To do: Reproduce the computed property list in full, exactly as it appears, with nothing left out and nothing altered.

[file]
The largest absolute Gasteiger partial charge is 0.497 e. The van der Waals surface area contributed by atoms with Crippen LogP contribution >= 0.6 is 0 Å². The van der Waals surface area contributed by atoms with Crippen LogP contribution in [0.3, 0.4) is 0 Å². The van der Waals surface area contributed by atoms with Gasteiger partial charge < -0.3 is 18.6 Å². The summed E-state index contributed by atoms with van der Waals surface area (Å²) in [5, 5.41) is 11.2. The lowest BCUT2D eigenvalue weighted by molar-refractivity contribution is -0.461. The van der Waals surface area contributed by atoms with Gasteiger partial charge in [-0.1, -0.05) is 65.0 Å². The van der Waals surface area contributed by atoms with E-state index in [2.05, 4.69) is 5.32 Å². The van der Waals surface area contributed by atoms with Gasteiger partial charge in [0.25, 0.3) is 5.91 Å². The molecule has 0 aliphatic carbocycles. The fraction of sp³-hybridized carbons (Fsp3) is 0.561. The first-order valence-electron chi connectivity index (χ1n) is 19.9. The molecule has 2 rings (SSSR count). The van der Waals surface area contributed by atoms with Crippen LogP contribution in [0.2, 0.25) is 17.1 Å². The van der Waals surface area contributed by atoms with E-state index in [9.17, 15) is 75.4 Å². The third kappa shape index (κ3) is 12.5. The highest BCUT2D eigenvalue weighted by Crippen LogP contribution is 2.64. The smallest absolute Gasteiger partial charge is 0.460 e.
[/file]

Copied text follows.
The largest absolute Gasteiger partial charge is 0.497 e. The van der Waals surface area contributed by atoms with Crippen LogP contribution >= 0.6 is 0 Å². The van der Waals surface area contributed by atoms with Crippen LogP contribution in [0.3, 0.4) is 0 Å². The van der Waals surface area contributed by atoms with Gasteiger partial charge < -0.3 is 18.6 Å². The summed E-state index contributed by atoms with van der Waals surface area (Å²) in [5, 5.41) is 11.2. The lowest BCUT2D eigenvalue weighted by molar-refractivity contribution is -0.461. The van der Waals surface area contributed by atoms with Gasteiger partial charge in [-0.1, -0.05) is 65.0 Å². The van der Waals surface area contributed by atoms with E-state index in [2.05, 4.69) is 5.32 Å². The van der Waals surface area contributed by atoms with Gasteiger partial charge in [0.25, 0.3) is 5.91 Å². The molecule has 0 aliphatic carbocycles. The fraction of sp³-hybridized carbons (Fsp3) is 0.561. The first-order valence-electron chi connectivity index (χ1n) is 19.9. The molecule has 2 rings (SSSR count). The van der Waals surface area contributed by atoms with Crippen LogP contribution in [0.2, 0.25) is 17.1 Å². The van der Waals surface area contributed by atoms with E-state index in [9.17, 15) is 75.4 Å². The third kappa shape index (κ3) is 12.5. The highest BCUT2D eigenvalue weighted by Crippen LogP contribution is 2.64. The smallest absolute Gasteiger partial charge is 0.460 e.